Bear essentials: Junior forward has come a long way for Mavericks
Michael Bear has been listed at 6-foot-7, 205 pounds ever since his freshman year.
Now a junior, the starting post player for the Mesa State College men’s basketball team honestly has put on some weight over the past four years. Yes, he still looks like a tall, skinny kid, but he’s gotten bigger and stronger every year.
“He’s miles stronger,” head coach Jim Heaps said. “He loses (weight) during the season. It’s gotta be a conscious thought process to keep weight on him.”
Bear has gained 25 pounds since graduating from Delta High School. It’s just that he literally runs off most of what he gains in the offseason once basketball season begins.
“I was up to 228,” he said. “Now I’m down to 215. Your body becomes more used to the endurance aspect of running. In the summer you lift and play a little bit, but you’re not always running like you are during the season. It’s hard to keep it on. It flies right through me.”
The Mavericks (4-2, 0-2 RMAC) are back home this weekend, facing Western New Mexico (1-5, 1-1) at 8 p.m. on Friday and New Mexico Highlands (5-0, 2-0) at 7 p.m. on Saturday at Brownson Arena.
Highlands opened the RMAC season with a convincing 91-78 win over Metro State, then beat Regis 70-52. Western New Mexico beat Regis 70-55, then lost to Metro 62-56. The Mavericks lost back-to-back games in Nebraska, 78-61 to Chadron State and 73-65 to Nebraska-Kearney.
“It was a rude awakening to the RMAC on the road,” Bear said.
Lifting weights has helped Bear increase his strength, so even if he is slimmer than many of the post players he faces, he can still bang around in the paint. Plus he’s quicker than most of the big men he faces and he’s got good range for a post player. He’s got a nice touch from the baseline or elbow, and can shoot the 3. That versatility comes into play when defenders have to come out and defend him on the perimeter — Bear is able to put the ball on the floor and drive past his defender.
“His skill set is so far improved from where he was,” Heaps said. “He’s always had the face-up skills, he could always shoot it, could always dribble it, skills that you don’t always see on a 6-7, 6-8 kid. His strength, his back-to-the-basket moves, his ability to finish. He’s much more polished.”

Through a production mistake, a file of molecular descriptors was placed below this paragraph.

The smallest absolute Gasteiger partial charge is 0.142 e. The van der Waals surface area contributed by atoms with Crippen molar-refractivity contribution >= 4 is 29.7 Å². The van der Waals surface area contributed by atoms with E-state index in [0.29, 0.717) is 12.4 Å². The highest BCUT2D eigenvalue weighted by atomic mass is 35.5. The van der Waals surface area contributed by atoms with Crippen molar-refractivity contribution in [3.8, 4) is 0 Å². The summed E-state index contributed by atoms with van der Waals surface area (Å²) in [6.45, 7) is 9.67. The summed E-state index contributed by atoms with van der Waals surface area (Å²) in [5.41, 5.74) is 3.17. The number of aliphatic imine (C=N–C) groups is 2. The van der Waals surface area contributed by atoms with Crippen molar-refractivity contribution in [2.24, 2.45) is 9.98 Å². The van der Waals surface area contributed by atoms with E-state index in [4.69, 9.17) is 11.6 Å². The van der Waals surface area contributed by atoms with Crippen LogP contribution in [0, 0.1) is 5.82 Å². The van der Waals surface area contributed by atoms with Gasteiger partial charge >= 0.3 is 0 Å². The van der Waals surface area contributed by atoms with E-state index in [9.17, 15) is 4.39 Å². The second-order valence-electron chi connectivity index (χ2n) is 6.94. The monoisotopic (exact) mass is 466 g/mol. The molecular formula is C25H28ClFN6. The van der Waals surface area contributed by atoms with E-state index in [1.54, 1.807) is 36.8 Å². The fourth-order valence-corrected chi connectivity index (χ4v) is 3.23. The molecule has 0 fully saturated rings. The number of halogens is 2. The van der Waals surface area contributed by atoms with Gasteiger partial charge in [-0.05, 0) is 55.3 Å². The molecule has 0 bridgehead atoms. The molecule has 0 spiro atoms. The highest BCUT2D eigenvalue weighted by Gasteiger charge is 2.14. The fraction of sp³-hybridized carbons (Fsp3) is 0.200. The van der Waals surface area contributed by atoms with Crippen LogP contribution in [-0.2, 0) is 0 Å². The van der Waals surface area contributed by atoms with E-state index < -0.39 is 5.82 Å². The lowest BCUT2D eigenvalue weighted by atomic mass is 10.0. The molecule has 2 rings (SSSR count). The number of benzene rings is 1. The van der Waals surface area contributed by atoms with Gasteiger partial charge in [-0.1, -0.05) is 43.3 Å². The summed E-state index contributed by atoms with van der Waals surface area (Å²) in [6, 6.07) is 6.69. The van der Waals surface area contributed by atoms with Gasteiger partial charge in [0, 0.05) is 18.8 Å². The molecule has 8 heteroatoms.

He’s not there yet, though. Bear is quiet on and off the court, not overly demonstrative. You might see a fist-pump when he scores inside and is fouled, but Heaps wants him to take that to the next level. Both player and coach believe that will come as he gets more and more game experience.
“I’d like to see him get to that point. It’s hard for him,” Heaps said. “He’s not that personality. He’s a real quiet, laid-back kid. He’s not real emotional, he’s just not. That’s his process now.”
After redshirting his first year, Bear played eight minutes a game as a redshirt freshman in 2008-09, coming off the bench to spell Kurt Bangle. He scored 3.3 points a game.
Last season, he came off the bench, splitting time in the post with Lance Fite. With his increased minutes (20 per game) came increased production (9.7 points per game).
He and Fite are both in the starting lineup now, playing nearly 25 minutes a game, averaging a team-high 11.2 points and 4.8 rebounds a game.
“You see the potential,” Heaps said. “The kid could be dominating games. He’s still feeling his way through being the man. He’s never been that kind of player. He’s always been a secondary guy, if I get 4, 5 or 15 points a game, great I don’t have to get 15 every night for us to win.
“It’s a different mindset. There are a lot of players with a lot of skill out there who never get to that point, going in day after day and hit shots and make plays. There’s a lot of pressure with that.”
Bear is confident he can become the player Heaps expects.
“I’ll get there,” he said. “Sooner, hopefully.”